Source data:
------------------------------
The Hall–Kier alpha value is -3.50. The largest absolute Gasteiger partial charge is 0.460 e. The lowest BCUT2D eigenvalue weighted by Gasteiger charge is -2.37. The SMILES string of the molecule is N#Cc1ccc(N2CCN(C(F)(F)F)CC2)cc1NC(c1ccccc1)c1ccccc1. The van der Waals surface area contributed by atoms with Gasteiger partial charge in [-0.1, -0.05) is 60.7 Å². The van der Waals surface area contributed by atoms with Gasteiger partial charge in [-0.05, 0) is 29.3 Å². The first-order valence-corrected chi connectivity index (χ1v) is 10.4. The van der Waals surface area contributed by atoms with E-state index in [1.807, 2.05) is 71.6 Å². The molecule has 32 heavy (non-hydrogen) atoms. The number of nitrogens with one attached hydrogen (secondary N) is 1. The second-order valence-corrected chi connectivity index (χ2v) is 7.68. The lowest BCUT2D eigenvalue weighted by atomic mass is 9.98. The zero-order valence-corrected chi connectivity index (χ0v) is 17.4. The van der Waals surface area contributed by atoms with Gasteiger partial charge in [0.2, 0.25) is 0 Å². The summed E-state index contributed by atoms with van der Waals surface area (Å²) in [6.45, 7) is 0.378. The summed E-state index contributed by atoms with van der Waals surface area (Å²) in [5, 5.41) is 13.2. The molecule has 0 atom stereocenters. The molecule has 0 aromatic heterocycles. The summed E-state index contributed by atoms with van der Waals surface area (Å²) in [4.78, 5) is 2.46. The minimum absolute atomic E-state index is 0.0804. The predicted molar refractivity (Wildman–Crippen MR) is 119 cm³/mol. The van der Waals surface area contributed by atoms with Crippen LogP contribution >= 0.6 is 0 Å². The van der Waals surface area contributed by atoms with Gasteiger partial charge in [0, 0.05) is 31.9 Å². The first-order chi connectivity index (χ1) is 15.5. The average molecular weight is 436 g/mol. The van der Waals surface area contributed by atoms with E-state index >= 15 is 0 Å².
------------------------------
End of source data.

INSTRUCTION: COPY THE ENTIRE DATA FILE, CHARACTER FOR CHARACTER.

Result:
The Hall–Kier alpha value is -3.50. The largest absolute Gasteiger partial charge is 0.460 e. The lowest BCUT2D eigenvalue weighted by Gasteiger charge is -2.37. The SMILES string of the molecule is N#Cc1ccc(N2CCN(C(F)(F)F)CC2)cc1NC(c1ccccc1)c1ccccc1. The van der Waals surface area contributed by atoms with Gasteiger partial charge in [-0.1, -0.05) is 60.7 Å². The van der Waals surface area contributed by atoms with Gasteiger partial charge in [-0.05, 0) is 29.3 Å². The first-order valence-corrected chi connectivity index (χ1v) is 10.4. The van der Waals surface area contributed by atoms with E-state index in [1.807, 2.05) is 71.6 Å². The molecule has 32 heavy (non-hydrogen) atoms. The number of nitrogens with one attached hydrogen (secondary N) is 1. The second-order valence-corrected chi connectivity index (χ2v) is 7.68. The lowest BCUT2D eigenvalue weighted by atomic mass is 9.98. The zero-order valence-corrected chi connectivity index (χ0v) is 17.4. The van der Waals surface area contributed by atoms with Gasteiger partial charge in [0.2, 0.25) is 0 Å². The summed E-state index contributed by atoms with van der Waals surface area (Å²) in [6.45, 7) is 0.378. The summed E-state index contributed by atoms with van der Waals surface area (Å²) in [5, 5.41) is 13.2. The molecule has 0 atom stereocenters. The molecule has 0 aromatic heterocycles. The summed E-state index contributed by atoms with van der Waals surface area (Å²) in [4.78, 5) is 2.46. The minimum absolute atomic E-state index is 0.0804. The predicted molar refractivity (Wildman–Crippen MR) is 119 cm³/mol. The van der Waals surface area contributed by atoms with Crippen LogP contribution >= 0.6 is 0 Å². The van der Waals surface area contributed by atoms with Gasteiger partial charge in [0, 0.05) is 31.9 Å². The first-order chi connectivity index (χ1) is 15.5. The average molecular weight is 436 g/mol. The van der Waals surface area contributed by atoms with E-state index >= 15 is 0 Å².